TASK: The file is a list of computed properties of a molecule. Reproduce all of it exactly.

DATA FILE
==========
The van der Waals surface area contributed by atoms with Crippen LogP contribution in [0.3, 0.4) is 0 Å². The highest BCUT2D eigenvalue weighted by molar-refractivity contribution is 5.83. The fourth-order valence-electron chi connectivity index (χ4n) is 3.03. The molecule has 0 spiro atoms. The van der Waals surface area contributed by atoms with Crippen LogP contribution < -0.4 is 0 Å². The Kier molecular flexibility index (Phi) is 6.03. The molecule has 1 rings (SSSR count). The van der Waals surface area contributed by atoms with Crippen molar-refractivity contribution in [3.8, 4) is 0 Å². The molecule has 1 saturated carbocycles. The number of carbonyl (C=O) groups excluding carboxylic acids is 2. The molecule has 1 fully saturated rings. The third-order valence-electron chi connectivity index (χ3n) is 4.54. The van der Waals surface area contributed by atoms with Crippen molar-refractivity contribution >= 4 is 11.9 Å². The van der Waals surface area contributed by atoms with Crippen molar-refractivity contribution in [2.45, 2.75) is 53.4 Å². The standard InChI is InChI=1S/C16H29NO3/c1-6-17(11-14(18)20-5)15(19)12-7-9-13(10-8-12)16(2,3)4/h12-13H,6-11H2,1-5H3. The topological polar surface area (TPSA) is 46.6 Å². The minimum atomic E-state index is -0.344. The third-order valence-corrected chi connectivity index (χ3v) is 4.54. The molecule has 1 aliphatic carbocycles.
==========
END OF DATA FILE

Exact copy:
The van der Waals surface area contributed by atoms with Crippen LogP contribution in [0.3, 0.4) is 0 Å². The highest BCUT2D eigenvalue weighted by molar-refractivity contribution is 5.83. The fourth-order valence-electron chi connectivity index (χ4n) is 3.03. The molecule has 0 spiro atoms. The van der Waals surface area contributed by atoms with Crippen LogP contribution < -0.4 is 0 Å². The Kier molecular flexibility index (Phi) is 6.03. The molecule has 1 rings (SSSR count). The van der Waals surface area contributed by atoms with Crippen molar-refractivity contribution in [3.8, 4) is 0 Å². The molecule has 1 saturated carbocycles. The number of carbonyl (C=O) groups excluding carboxylic acids is 2. The molecule has 1 fully saturated rings. The third-order valence-electron chi connectivity index (χ3n) is 4.54. The van der Waals surface area contributed by atoms with Crippen molar-refractivity contribution >= 4 is 11.9 Å². The van der Waals surface area contributed by atoms with Crippen molar-refractivity contribution in [2.45, 2.75) is 53.4 Å². The standard InChI is InChI=1S/C16H29NO3/c1-6-17(11-14(18)20-5)15(19)12-7-9-13(10-8-12)16(2,3)4/h12-13H,6-11H2,1-5H3. The topological polar surface area (TPSA) is 46.6 Å². The minimum atomic E-state index is -0.344. The third-order valence-corrected chi connectivity index (χ3v) is 4.54. The molecule has 1 aliphatic carbocycles.